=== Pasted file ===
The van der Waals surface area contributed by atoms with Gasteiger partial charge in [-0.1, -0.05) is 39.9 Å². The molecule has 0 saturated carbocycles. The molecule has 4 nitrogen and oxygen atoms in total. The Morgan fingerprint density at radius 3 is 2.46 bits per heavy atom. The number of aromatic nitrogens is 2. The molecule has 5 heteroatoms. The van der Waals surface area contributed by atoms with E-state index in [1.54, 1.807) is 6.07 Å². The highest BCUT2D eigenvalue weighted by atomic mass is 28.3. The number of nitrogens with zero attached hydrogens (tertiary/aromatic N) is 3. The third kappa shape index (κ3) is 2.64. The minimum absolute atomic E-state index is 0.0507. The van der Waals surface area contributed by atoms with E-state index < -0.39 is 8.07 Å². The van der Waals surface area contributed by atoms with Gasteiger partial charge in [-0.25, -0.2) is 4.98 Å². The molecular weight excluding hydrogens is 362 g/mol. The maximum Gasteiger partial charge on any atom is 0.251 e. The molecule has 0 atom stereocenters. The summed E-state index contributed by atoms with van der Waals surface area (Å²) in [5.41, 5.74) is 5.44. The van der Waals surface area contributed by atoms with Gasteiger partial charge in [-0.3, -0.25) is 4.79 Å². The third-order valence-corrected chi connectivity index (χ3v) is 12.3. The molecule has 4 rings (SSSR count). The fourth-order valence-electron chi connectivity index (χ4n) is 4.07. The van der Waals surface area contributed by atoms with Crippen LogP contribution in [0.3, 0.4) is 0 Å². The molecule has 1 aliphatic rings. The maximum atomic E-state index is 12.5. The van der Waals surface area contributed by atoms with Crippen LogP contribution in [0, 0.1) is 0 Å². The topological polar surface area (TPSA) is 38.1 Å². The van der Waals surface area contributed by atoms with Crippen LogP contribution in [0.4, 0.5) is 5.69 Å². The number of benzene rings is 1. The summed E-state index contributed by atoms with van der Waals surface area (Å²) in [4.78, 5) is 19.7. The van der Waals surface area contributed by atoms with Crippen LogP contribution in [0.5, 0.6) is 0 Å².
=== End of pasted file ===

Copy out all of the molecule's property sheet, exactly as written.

The van der Waals surface area contributed by atoms with Gasteiger partial charge in [-0.1, -0.05) is 39.9 Å². The molecule has 0 saturated carbocycles. The molecule has 4 nitrogen and oxygen atoms in total. The Morgan fingerprint density at radius 3 is 2.46 bits per heavy atom. The number of aromatic nitrogens is 2. The molecule has 5 heteroatoms. The van der Waals surface area contributed by atoms with E-state index in [1.54, 1.807) is 6.07 Å². The highest BCUT2D eigenvalue weighted by atomic mass is 28.3. The number of nitrogens with zero attached hydrogens (tertiary/aromatic N) is 3. The third kappa shape index (κ3) is 2.64. The minimum absolute atomic E-state index is 0.0507. The van der Waals surface area contributed by atoms with E-state index < -0.39 is 8.07 Å². The van der Waals surface area contributed by atoms with Gasteiger partial charge in [-0.25, -0.2) is 4.98 Å². The molecular weight excluding hydrogens is 362 g/mol. The maximum Gasteiger partial charge on any atom is 0.251 e. The molecule has 0 atom stereocenters. The summed E-state index contributed by atoms with van der Waals surface area (Å²) in [5.41, 5.74) is 5.44. The van der Waals surface area contributed by atoms with Gasteiger partial charge in [-0.3, -0.25) is 4.79 Å². The third-order valence-corrected chi connectivity index (χ3v) is 12.3. The molecule has 4 rings (SSSR count). The fourth-order valence-electron chi connectivity index (χ4n) is 4.07. The van der Waals surface area contributed by atoms with Crippen LogP contribution in [0.3, 0.4) is 0 Å². The molecule has 1 aliphatic rings. The maximum atomic E-state index is 12.5. The van der Waals surface area contributed by atoms with Crippen LogP contribution in [0, 0.1) is 0 Å². The topological polar surface area (TPSA) is 38.1 Å². The van der Waals surface area contributed by atoms with Crippen LogP contribution in [0.4, 0.5) is 5.69 Å². The number of benzene rings is 1. The summed E-state index contributed by atoms with van der Waals surface area (Å²) in [4.78, 5) is 19.7. The van der Waals surface area contributed by atoms with Crippen LogP contribution in [0.5, 0.6) is 0 Å².